I watched along with most of the others in the vicinity as he swung around in his usual hurried fashion and tried to fit the telescopic into the tiny space, completely blocking off the road, and the access to the loading bays. He got it in there alright at a 90° angle to the road, but it left him no room to operate the boom and forks. We watched as he dislodged the top two layers of blocks on the upper pallet with the working head at the end of the boom. Then he lowered the forks to the ground and drove them in under the pallets. The inevitable result was that both pallets were totally destroyed as the whole lot tumbled to the ground in a great heap.
But that didn’t bother Steve, because now he had plenty of room to successfully pick up one of the pallets previously hidden by the ones he had just destroyed! As he drove past me with an embarrassed grin on his face, he rolled his eyes, flicked his head up, and gave me that “bloody hell” look of his before disappearing round the corner in a cloud of dust. He never did clean up or try to retrieve the undamaged blocks from the mess. As usual that was left to muggins!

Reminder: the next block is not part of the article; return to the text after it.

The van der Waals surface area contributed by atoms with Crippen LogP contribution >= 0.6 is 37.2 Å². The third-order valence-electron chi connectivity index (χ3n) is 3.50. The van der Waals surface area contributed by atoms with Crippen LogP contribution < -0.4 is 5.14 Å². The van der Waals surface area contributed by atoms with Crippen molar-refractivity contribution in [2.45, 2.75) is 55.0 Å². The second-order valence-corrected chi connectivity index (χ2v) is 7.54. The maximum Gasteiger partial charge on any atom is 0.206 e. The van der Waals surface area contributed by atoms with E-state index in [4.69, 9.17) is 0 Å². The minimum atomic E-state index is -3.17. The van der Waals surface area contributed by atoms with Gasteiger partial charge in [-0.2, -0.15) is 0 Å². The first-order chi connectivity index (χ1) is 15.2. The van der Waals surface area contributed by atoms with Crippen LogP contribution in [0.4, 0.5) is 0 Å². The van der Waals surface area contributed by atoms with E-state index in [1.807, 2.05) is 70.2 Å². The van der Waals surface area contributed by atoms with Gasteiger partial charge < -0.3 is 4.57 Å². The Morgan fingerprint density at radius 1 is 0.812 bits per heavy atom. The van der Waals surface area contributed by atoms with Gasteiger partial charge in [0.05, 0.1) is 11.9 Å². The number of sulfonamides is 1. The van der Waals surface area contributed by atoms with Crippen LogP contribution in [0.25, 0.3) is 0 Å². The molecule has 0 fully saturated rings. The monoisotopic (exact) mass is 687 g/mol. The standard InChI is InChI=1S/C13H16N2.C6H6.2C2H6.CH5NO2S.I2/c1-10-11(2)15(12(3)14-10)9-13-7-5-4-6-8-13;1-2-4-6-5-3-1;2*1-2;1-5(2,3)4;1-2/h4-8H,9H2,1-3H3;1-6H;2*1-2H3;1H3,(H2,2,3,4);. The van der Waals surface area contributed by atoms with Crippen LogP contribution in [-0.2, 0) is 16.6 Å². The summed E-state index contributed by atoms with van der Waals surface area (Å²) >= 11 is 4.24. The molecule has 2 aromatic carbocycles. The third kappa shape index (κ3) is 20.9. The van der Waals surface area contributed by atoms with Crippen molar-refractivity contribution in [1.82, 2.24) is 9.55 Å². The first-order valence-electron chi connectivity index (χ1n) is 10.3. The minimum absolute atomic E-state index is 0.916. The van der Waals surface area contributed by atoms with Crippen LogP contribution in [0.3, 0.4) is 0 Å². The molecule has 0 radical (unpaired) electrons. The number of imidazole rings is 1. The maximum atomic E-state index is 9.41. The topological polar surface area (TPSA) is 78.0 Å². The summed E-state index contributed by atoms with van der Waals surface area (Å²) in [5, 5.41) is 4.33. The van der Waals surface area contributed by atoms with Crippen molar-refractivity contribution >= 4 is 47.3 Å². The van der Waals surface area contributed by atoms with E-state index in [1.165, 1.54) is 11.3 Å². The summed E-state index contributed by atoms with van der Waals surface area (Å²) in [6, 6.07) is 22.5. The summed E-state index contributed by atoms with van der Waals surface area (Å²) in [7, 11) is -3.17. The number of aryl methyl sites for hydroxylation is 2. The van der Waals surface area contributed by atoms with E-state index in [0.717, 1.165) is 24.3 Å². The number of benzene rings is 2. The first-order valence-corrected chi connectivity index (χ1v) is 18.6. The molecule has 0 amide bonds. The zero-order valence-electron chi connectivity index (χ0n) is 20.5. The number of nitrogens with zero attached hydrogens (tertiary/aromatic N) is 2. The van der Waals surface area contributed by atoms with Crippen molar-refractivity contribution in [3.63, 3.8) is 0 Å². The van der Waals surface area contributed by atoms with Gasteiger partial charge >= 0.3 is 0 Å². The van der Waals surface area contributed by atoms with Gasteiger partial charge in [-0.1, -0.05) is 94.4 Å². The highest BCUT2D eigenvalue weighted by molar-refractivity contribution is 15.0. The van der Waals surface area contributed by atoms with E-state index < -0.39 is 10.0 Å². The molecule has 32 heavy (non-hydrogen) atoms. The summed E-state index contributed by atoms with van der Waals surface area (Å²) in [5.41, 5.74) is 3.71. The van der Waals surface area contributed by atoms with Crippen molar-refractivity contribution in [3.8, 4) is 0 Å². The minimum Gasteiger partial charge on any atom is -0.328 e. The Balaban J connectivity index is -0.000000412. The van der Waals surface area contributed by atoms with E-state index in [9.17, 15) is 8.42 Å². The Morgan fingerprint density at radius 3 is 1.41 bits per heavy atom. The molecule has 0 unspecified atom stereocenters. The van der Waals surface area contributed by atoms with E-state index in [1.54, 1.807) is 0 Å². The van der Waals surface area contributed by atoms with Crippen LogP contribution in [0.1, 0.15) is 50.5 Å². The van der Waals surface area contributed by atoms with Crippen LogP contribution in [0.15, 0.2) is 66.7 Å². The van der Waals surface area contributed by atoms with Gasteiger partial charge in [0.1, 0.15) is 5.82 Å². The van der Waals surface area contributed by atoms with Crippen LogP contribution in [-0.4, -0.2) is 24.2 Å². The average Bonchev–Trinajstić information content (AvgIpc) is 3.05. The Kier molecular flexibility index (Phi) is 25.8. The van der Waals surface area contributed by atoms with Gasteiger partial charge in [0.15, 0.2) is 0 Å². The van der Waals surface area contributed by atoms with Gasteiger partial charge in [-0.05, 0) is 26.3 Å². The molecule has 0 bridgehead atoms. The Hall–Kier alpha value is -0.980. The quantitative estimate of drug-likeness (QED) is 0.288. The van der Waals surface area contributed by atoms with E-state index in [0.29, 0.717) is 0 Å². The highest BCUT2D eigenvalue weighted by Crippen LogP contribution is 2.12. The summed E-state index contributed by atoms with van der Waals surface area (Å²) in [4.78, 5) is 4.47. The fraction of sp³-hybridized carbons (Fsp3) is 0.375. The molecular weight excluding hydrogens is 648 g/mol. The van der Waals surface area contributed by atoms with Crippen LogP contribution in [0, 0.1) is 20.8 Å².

As the brickies worked their way around site, moving from lift to lift, their labourer would usually try to stay ahead of them by loading out the mixture of lightweight blocks for the internal part of the walls, heavy concrete or cinder blocks for the interior load bearing walls, and bricks for the outer cladding of the house.
As usual Steve was nowhere in sight whenever the labourer needed him. So I lent a hand by bumping out for the poor bloke. Steve was probably sitting in his cab in front of the pug mixer talking to someone, while waiting for the next gauge to be mixed. Or he may have been up in the office trying to teach Keith how to do his job yet again – otherwise known as teaching your grandmother to suck eggs. Or maybe he had picked up the mini skip for the water supply to the mixer and gone off to fill it, stranding the poor bloody labourer without any water, preventing him from mixing the next pug gauge. Who knew for certain? With him anything was possible!
After I had bumped out for the labourer, Steve would eventually turn up with a “what did you do that for son, that’s my job,” look on his face and then not talk to me for hours – which suited me fine.
At the end of the day, Steve would once again assume his imagined role of ‘Site Agent’ and delegate me the task of retrieving and emptying the brickies pug bins from the loading bays, while he rushed round the site ‘taking care of things.’ Emptying the pug bins was beneath him somehow, I never really understood why. I still don’t all these years later.
So there you have it – some examples of how not to bump out…
Thank goodness Steve never got his hands on one of these beauties while I worked with him. The amount of damage he caused with a twelve metre telescopic was bad enough…